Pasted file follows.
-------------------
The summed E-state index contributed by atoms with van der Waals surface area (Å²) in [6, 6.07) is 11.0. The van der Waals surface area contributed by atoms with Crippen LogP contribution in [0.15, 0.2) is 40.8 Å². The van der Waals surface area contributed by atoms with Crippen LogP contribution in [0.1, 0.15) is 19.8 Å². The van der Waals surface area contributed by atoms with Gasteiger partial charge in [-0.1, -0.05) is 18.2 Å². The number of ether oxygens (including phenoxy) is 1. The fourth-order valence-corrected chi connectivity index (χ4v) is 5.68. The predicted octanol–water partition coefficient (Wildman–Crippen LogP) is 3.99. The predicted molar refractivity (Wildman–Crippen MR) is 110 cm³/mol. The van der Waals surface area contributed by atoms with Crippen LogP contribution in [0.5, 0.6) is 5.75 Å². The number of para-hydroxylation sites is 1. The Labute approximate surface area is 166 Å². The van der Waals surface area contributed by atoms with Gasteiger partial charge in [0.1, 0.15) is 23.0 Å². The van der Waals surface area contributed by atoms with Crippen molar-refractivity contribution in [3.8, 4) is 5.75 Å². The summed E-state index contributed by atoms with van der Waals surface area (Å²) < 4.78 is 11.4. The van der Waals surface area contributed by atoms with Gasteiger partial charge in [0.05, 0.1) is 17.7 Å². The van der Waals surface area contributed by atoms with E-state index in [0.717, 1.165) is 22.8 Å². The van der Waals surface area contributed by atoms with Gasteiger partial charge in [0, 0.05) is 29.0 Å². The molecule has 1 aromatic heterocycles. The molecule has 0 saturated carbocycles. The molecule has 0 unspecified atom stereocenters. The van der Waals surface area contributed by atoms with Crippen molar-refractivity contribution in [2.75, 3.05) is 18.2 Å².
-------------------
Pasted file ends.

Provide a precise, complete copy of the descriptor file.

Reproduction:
The summed E-state index contributed by atoms with van der Waals surface area (Å²) in [6, 6.07) is 11.0. The van der Waals surface area contributed by atoms with Crippen LogP contribution in [0.15, 0.2) is 40.8 Å². The van der Waals surface area contributed by atoms with Crippen LogP contribution in [0.1, 0.15) is 19.8 Å². The van der Waals surface area contributed by atoms with Gasteiger partial charge in [-0.1, -0.05) is 18.2 Å². The number of ether oxygens (including phenoxy) is 1. The fourth-order valence-corrected chi connectivity index (χ4v) is 5.68. The predicted octanol–water partition coefficient (Wildman–Crippen LogP) is 3.99. The predicted molar refractivity (Wildman–Crippen MR) is 110 cm³/mol. The van der Waals surface area contributed by atoms with Crippen LogP contribution in [0.5, 0.6) is 5.75 Å². The number of para-hydroxylation sites is 1. The Labute approximate surface area is 166 Å². The van der Waals surface area contributed by atoms with Gasteiger partial charge in [0.1, 0.15) is 23.0 Å². The van der Waals surface area contributed by atoms with Crippen molar-refractivity contribution in [3.8, 4) is 5.75 Å². The summed E-state index contributed by atoms with van der Waals surface area (Å²) < 4.78 is 11.4. The van der Waals surface area contributed by atoms with Gasteiger partial charge in [0.05, 0.1) is 17.7 Å². The van der Waals surface area contributed by atoms with E-state index in [0.717, 1.165) is 22.8 Å². The van der Waals surface area contributed by atoms with Gasteiger partial charge in [0, 0.05) is 29.0 Å². The molecule has 1 aromatic heterocycles. The molecule has 0 saturated carbocycles. The molecule has 0 unspecified atom stereocenters. The van der Waals surface area contributed by atoms with Crippen molar-refractivity contribution in [2.75, 3.05) is 18.2 Å².